With the immediate switch from residential education to remote learning many, including the institution I work for, switched to finishing out the semester via video conferencing software. While in many ways this is a necessary move, but some are beginning to feel the fatigue of always Zooming. This brings up a couple questions:
The Chronicle this morning posted an article on the reasons for our Zoom fatigue:
The body language and other cues that we expect but can’t access; the way we monitor our own appearance; the stimulation of staring into faces at close range; the inability to take a break, move, or change our surroundings.
I believe this is largely correct. Mentally, we are expecting something more than what we can actually get. Video gets us only so far in a virtual connection. Seeing others on a screen creates a false sense of expectation that the connection we feel may replicate the in-person experience. When this is done for multiple hours a day, day after day, week after week, and month after month, it is naturally going to take a toll on us.
Mike Caulfield posted on Twitter awhile back:
You know how wiped you feel after that series of Zoom call meetings you had today? Because it’s a lot of the energy of face-to-face without many of the psychological rewards of face-to-face.
I think we are all learning what we already knew. Physical connection is a key and necessary factor in the human experience.
The other question that is probably arising among many people is the question, is this truly what online education is? Are the experiences I am feeling teaching this now remote distance course what all online courses are like?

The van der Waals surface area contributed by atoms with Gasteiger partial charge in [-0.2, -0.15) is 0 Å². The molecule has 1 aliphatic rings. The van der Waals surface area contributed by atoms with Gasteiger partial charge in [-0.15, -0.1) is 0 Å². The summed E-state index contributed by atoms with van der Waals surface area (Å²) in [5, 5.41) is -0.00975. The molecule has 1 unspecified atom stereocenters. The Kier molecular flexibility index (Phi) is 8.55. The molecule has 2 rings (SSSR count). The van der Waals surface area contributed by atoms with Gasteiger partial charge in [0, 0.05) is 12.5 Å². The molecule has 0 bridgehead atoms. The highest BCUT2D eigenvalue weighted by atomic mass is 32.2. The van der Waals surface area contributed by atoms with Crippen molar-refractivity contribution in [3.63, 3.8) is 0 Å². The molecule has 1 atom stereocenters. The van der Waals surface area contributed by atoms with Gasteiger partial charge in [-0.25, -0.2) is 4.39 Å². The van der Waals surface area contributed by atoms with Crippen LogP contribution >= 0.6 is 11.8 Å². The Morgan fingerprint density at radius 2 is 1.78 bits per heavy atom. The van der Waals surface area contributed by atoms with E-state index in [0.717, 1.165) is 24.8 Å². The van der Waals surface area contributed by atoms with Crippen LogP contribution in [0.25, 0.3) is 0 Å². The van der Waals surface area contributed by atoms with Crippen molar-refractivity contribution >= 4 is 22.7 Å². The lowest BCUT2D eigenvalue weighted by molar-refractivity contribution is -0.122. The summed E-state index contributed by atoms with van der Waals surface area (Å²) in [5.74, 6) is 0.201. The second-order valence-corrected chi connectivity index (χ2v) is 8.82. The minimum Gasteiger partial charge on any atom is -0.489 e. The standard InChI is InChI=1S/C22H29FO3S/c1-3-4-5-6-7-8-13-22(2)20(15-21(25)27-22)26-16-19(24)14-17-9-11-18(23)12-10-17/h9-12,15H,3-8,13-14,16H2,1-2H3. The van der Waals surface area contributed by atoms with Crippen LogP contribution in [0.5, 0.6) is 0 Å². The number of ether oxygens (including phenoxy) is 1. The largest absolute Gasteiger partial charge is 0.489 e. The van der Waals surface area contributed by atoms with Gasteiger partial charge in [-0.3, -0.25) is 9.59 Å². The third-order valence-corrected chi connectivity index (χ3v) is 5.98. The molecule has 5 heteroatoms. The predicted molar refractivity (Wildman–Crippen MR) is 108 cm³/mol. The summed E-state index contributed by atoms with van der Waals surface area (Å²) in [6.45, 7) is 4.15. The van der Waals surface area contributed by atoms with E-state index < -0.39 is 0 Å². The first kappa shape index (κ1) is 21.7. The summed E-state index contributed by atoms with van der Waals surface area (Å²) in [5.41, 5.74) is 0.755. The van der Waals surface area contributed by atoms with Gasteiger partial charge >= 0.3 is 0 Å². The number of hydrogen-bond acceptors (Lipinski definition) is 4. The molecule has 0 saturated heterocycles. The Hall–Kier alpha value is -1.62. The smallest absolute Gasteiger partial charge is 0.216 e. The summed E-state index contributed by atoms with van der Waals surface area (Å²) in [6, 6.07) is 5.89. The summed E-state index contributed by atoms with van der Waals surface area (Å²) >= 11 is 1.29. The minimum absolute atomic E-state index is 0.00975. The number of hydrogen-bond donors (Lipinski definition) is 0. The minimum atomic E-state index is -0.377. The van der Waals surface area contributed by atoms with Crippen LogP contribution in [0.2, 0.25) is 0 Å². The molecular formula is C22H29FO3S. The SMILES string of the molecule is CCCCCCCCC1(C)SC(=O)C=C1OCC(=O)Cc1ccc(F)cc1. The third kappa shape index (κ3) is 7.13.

In short, no. While there are special cases that certain courses will have an advantage of being synchronous and a remote-learning design the bulk of a student’s online education should not be in this format.
Online education is more than just live class meetings via video conferencing. When we think about online education much works needs to go into rethinking and reconceptualizing a course and thinking through how to deliver and meet the same course objectives that we would in an on-campus class.
Online courses should be a mix of video, reading, interactive content, discussions between students, and more. Much of this happens naturally in the classroom (and sometimes, unfortunately it does not). When you are teaching online it take more preparation and planning to do an online course well.
Most online courses are asynchronous, which means that students and teachers are not meeting at the same time. Content is delivered through video, reading, discussion, and other activities. Even if your online course is asynchronous I would encourage you to think of thoughtful and focused ways to provide synchronous opportunities for students.
As with most things in life, there are both advantages and disadvantages to asynchronous learning. First I want to outline some of the advantages for this type of education:
But there are some difficulties for asynchronous learning:
Online education should be thoughtfully planned out for a student in an asynchronous environment. Teachers should think through the goals of the course then work backwards creating new ways to help students achieve those learning objectives. An online course should not exactly replicate an on-campus course but this doesn’t mean that it is easier or has different learning goals for the students.